By the late nineteenth century, both external and internal challenges to the domestic family and the concept of separate spheres had appeared. Victorian sexual mores clashed with the growing use of birth control and abortion, as well as with the opportunities for nonmarital sex associated with increased urbanization and changing work patterns for youths. Prostitution, once a safety valve for Victorian marriage, became a highly visible big business. A women's rights movement combined campaigns for seemingly conventional goals such as social purity and temperance with attacks on the double standard and demands for expanded legal rights for women. Debates and conflicts over sexuality became increasingly public.
These changes in sexual behavior and gender roles—interacting with the transition to mass production, a new corporate economy in which the role of family firms and personal reputation counted for less, and the rise of more centralized government institutions—had produced a new constellation of family types by the turn of the century. Many of the direct, class-specific family strategies aimed at preparing children for work, maximizing family security, and coping with illness, unemployment, or old age were obviated by new hiring and promotion patterns, the advent of unions, compulsory education, new patterns of housing segregation, the rise of specialized health and welfare institutions, and suburbanization. As families relied less on local, particularistic institutions such as craft, associations, ethnic organizations, religious institutions, and urban political machines, they related instead to more formal, centralized institutions of education, job recruitment and training, social services, and distribution. Personal ties and intensities that had been dispersed among several complementary institutions, and personal networks that mediated between the individual and the larger society, were increasingly concentrated in the family. New notions of family privacy developed, along with heightened expectations of romance and individual fulfillment in marriage. A youth culture began to reorganize older family-centered courtship patterns into dating rituals that eroded the intense same-sex friendships and mother-child bonds of earlier years.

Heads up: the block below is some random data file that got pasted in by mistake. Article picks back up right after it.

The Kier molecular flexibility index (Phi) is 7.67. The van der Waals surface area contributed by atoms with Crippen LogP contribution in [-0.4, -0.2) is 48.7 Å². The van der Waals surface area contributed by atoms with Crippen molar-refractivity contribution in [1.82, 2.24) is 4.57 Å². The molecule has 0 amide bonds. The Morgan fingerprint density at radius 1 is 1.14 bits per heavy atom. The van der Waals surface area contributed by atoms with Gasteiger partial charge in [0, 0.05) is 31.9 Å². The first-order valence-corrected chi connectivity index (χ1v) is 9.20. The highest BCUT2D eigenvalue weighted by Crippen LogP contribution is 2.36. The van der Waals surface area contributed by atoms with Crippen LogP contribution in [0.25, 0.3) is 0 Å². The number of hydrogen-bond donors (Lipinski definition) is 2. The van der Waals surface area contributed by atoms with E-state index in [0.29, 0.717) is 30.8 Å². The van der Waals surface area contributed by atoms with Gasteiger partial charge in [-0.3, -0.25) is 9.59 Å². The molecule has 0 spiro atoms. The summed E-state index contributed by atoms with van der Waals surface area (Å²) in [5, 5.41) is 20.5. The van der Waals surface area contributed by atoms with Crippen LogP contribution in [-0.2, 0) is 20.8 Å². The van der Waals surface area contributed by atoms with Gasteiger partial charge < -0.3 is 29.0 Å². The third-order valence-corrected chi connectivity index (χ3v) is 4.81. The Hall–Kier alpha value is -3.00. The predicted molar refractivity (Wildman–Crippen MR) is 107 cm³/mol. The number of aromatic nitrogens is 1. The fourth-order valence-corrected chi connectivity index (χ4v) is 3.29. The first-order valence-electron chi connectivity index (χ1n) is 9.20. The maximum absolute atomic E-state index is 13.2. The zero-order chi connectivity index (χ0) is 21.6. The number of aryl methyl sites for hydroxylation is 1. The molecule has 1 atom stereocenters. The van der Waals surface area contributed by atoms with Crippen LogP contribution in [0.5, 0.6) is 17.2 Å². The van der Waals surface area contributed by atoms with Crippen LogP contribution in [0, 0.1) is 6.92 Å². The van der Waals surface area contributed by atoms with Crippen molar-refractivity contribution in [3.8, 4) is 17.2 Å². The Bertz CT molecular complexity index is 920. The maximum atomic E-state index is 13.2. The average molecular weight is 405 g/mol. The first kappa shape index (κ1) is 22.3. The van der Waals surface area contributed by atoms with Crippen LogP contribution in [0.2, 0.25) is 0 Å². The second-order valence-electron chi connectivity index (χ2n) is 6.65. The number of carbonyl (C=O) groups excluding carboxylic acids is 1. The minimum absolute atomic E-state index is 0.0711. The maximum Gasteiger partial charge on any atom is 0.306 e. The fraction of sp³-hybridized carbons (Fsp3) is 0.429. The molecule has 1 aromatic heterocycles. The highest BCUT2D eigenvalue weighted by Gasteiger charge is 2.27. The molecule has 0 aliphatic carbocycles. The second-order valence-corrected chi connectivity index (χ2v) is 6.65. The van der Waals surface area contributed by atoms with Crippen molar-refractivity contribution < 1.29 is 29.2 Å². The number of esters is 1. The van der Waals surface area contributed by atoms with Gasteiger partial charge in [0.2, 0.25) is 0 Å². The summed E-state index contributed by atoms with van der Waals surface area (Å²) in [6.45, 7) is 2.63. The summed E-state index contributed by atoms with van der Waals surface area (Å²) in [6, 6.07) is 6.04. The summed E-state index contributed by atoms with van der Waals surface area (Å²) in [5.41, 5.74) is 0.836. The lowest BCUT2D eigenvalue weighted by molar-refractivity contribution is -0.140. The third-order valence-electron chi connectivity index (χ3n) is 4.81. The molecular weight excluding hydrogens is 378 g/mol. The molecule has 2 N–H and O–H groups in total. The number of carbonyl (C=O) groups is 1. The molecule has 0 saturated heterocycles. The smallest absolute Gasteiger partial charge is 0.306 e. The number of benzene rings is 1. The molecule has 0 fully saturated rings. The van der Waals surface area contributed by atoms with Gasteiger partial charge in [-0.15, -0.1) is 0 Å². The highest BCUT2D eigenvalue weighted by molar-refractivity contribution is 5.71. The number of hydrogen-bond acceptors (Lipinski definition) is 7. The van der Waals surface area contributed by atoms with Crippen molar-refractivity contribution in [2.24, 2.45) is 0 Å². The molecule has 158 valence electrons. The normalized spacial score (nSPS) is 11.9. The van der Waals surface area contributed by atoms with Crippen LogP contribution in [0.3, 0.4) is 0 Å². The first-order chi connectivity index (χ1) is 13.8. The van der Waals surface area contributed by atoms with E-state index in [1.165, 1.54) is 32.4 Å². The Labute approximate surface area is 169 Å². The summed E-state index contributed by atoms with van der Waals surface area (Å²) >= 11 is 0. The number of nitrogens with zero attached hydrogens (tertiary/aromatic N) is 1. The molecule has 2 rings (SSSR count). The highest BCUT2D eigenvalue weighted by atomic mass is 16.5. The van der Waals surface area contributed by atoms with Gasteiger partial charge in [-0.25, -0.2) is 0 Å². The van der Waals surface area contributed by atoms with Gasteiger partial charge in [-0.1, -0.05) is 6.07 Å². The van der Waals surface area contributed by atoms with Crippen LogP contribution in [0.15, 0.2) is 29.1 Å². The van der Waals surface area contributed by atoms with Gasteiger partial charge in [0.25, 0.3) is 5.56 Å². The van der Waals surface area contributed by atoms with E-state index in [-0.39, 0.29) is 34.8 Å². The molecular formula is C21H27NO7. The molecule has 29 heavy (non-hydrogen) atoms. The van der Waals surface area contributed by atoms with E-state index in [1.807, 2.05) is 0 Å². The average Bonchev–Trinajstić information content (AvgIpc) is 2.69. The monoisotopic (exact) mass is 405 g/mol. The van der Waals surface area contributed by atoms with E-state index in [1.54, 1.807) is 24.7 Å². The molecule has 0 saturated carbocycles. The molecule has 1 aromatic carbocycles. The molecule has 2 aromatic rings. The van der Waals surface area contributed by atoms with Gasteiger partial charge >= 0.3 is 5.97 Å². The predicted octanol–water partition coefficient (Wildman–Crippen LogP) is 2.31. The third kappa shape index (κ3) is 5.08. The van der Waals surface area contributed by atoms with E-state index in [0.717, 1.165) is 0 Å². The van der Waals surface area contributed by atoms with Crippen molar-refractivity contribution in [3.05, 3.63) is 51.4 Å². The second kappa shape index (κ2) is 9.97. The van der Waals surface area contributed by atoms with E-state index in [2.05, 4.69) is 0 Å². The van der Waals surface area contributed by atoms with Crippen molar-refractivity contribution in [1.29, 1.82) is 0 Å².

The new family shifted its axis from the mother-child relationship to the couple relationship and put forward the nuclear family unit as a place for qualitatively different relationships than those to be found with kin or friends. It also assumed a different relation to the state, simultaneously claiming an expanded sphere of private life and becoming more dependent on state subsidies or government institutions. At the same time, the emergence of a public policy aimed at establishing a family wage led to new ideas about family self-sufficiency and to condemnation of "promiscuous" families that pooled resources or shared housing beyond the nuclear unit.